The Mystical Significance of Rudrakshas

By The Spiritual Explorer | Published 13 August, 2009

The word rudraksha comes from the ancient Sanskrit words, “Rudra” and “Aksha.” Rudra is a more fierce aspect of Shiva and “aksha” means teardrop. Hindu tales speak of Shiva, the great contemplative mystic, looking down at humanity and crying true tears of compassion. In that moment, the rudraksha tree was created. When one visits India, it is not unusual to see many of the inhabitants wearing a rudraksha bead in the form of a necklace, bracelet or pendant.

The rudraksha bead is said to possess mystical and divine qualities. The necklaces which can be very short or extremely long consisting of many rudrakshas are worn by devotees and sadhus. In fact, in the jungles, one can see various sadhus wearing nothing but their loincloths and their rudrakshas. In Benares, the religious devotees are burned in a simple cloth unadorned except for their rudrakshas. Belief is that one who wears the rudraksha is untouched by sins and thus protected from all impure thoughts or deeds. For thousands of years, rudrakshas have adorned the bodies of saints and sages in their quest for enlightenment and liberation.

In accordance with the Ayurvedic system, wearing rudrakshas can have positive effects on the heart and nerves and relieve persons from stress, anxiety, palpitations, and lack of concentration. Known for its anti-aging effect and electro-magnetic properties, there is some anecdotal evidence that people with blood pressure problems benefit from the rudraksha.

This attractive Rudraksha Mala with Tassel has 108 rudrakshas. Why the number 108? Hindu mythology has it that there are 108 Hindu deities and each deity has 108 names. In truth, at the heart of many religions and astrology as well, there is always some reference to the spiritual number 108 in their beliefs. The number 108 is also thought of as the number at which, when doing recitation of mantra, one comes to a quiet and concentrated place within their mind. Thus, it is customary when reciting a new mantra, that one counts at least 108 times at each sitting.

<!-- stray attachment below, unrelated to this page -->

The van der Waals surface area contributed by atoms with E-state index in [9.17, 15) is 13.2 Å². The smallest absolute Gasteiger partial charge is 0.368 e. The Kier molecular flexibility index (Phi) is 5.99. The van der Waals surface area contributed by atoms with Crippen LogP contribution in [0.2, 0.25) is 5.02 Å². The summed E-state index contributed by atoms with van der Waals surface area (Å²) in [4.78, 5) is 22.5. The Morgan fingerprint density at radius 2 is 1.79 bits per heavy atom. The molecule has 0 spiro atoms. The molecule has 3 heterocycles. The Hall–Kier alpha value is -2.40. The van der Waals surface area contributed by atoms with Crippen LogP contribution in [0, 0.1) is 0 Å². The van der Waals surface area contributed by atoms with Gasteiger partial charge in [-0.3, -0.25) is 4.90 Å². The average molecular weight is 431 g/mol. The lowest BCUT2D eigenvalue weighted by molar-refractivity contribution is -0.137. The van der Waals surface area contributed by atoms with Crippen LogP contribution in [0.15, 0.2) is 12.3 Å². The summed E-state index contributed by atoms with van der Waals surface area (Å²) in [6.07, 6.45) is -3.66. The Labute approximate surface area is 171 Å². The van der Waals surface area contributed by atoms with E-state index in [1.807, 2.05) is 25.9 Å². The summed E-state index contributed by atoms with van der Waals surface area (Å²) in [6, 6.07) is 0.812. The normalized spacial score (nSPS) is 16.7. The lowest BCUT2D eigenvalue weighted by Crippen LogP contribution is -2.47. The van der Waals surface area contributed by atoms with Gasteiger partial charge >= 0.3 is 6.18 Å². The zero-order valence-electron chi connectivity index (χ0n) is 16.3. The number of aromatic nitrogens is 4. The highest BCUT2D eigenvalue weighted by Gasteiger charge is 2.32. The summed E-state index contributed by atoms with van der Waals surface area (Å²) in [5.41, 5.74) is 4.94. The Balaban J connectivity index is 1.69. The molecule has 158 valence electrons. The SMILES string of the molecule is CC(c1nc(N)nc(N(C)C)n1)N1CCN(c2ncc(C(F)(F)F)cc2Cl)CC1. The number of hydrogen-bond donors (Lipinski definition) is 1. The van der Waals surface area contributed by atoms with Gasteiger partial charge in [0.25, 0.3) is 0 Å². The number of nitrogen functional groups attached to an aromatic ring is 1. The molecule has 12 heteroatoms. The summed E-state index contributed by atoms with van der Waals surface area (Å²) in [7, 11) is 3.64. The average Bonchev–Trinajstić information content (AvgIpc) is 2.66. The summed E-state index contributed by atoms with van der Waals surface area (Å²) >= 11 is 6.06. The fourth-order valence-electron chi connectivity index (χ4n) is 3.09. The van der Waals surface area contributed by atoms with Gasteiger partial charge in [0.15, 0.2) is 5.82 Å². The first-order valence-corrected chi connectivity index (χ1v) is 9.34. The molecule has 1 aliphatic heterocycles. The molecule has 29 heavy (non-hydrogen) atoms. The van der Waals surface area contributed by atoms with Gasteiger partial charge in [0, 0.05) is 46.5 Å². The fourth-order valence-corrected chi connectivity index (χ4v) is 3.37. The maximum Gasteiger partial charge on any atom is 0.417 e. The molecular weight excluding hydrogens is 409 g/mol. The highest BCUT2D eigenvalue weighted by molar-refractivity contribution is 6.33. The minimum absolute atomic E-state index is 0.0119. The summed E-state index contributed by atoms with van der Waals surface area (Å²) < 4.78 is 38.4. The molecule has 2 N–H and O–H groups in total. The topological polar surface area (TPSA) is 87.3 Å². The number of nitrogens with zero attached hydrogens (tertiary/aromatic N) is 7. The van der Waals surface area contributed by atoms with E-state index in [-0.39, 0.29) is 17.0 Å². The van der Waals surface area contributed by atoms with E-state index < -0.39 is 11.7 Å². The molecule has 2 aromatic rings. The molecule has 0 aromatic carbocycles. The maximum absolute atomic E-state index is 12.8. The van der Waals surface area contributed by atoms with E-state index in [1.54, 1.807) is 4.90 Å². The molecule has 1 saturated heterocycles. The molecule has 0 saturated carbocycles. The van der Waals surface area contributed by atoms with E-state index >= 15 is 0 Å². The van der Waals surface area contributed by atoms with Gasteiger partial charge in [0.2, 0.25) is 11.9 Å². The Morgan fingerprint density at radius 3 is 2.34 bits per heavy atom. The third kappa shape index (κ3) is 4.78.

At its center is what is known as the Guru bead. As you start counting your rudrakshas, when one approaches the Guru bead again, one skips over the Guru bead and begins to count backwardly over the rudrakshas to the number 108. To secure the beads, traditional knotting between the beads has been added.

This Rudraksha Bead Pendant, coming from a rudraksha tree in India, carries the Om symbol, bringing together two spiritual symbols: one of devotion and compassion from the rudraksha and one of remembrance and silence with the Om sound. The contrast of the silver Om with the rudraksha is quite striking and noticeable and you may wear it with a cord or silver necklace around your neck. It is a remembrance for you how the Great God Shiva reached into his heart of compassion and felt for humanity. These days wearing a rudraksha mala, bracelet or pendant almost seems like a necessity so that our prayers may go out into the world and our compassion reach the hearts of man.

This Rudraksha Bead Bracelet is extremely popular because of the small and rare size of the rudrakshas. It is attractively worn around the wrist and will receive much notice. It is then that you may convey to people the story of Shiva and his undying love for humanity, most noticeably that he took the form of Hanuman to show his humility and compassion. As you shake hands with others or reach out to feed someone who is underprivileged, you are in effect reaching out with the hands of Shiva and doing his work. The rudraksha is a symbol of extended kindness and service. You may remove and put it on easily with the elastic.

May the Holiness and Benevolence of Shiva bless you as your wear his tears of compassion!!

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